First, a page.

The FTC says that prior statements and studies about the PBM industry no longer reflect current market realities.
The Federal Trade Commission (FTC) has cautioned PBMs not rely on prior FTC statements that support the industry. The FTC issued the statement in response to PBMs’ use of older FTC materials that opposed PBM regulatory oversight and disclosure requirements.
The commission had issued nine letters and two reports between 2004 and 2014 supporting the industry. At that time, the FTC said that proposals to increase transparency could undermine PBM competition.
But, the PBM industry has changed, the letters and reports no longer accurately reflect the current PBM industry. In the last two decades, vertical and horizontal integration have increased leading to a concentration of larger players. Drug rebates and the use of direct and indirect remuneration (DIR) fees to pharmacies have also increased.
The two reports the statement cites — the Commission’s July 2004 joint report with the Department of Justice entitled “Improving Healthcare: A Dose of Competition” and the Commission’s 2005 study entitled “Pharmacy Benefit Managers: Ownership of Mail-Order Pharmacies — have since been removed from the FTC’s website.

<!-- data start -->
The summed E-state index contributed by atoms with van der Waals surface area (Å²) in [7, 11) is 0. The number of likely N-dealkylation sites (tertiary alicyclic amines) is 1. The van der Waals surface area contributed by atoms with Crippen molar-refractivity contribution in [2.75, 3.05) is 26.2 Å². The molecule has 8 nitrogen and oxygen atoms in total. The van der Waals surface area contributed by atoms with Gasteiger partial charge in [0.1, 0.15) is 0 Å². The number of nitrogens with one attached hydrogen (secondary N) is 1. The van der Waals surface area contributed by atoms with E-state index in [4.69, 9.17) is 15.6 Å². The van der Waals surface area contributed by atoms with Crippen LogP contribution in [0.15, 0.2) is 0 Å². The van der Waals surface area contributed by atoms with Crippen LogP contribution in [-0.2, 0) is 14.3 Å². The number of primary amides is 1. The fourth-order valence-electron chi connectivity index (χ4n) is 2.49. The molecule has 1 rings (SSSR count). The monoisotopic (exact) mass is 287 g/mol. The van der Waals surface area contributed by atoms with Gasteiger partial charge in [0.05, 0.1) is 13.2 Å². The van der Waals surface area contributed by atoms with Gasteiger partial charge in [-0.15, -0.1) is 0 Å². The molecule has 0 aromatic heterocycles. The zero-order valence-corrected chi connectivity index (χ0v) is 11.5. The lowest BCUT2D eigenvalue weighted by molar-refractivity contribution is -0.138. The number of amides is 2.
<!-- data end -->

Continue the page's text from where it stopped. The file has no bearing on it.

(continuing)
“PBMs are powerful intermediaries at the center of the U.S. prescription drug system,” FTC chair Chair Lina M. Khan, said in a separate statement. “Through mergers, the three largest PBMs — CVS Health, Express Scripts and Optum Rx — now control a large swathe of the marketplace. They have also vertically integrated such that each owns or is affiliated with health plans, specialty and mail order pharmacies, and health insurance providers. One — CVS — owns one of the nation’s largest drug store chains. Consequently, PBMs today have substantial influence over multiple parts of the pharmaceutical supply chain.”
Last year, the FTC launched an investigation of the six largest PBMs and the impact on access and affordability of prescription drugs. The commission is reviewing PBM business practices, including the impact of rebates on formulary design, the costs of prescription drugs to patients, and methods to determine pharmacy reimbursement.
In the statement, the FTC indicated the investigation is a result of bipartisan “concerns about how PBMs may be using market power to undermine competition from independent pharmacies, and its concerns about the role of PBMs in determining the prices consumers pay for prescription drugs, including the impact of PBM rebates.”
This year, the FTC expanded its investigation to two group purchasing (GPOs): Zinc Health Services, operated by CVS Caremark, and Ascent Health Services, the GPO for Express Scripts, Prime Therapeutics, Envolve Pharmacy Solutions, and Humana Pharmacy Solutions.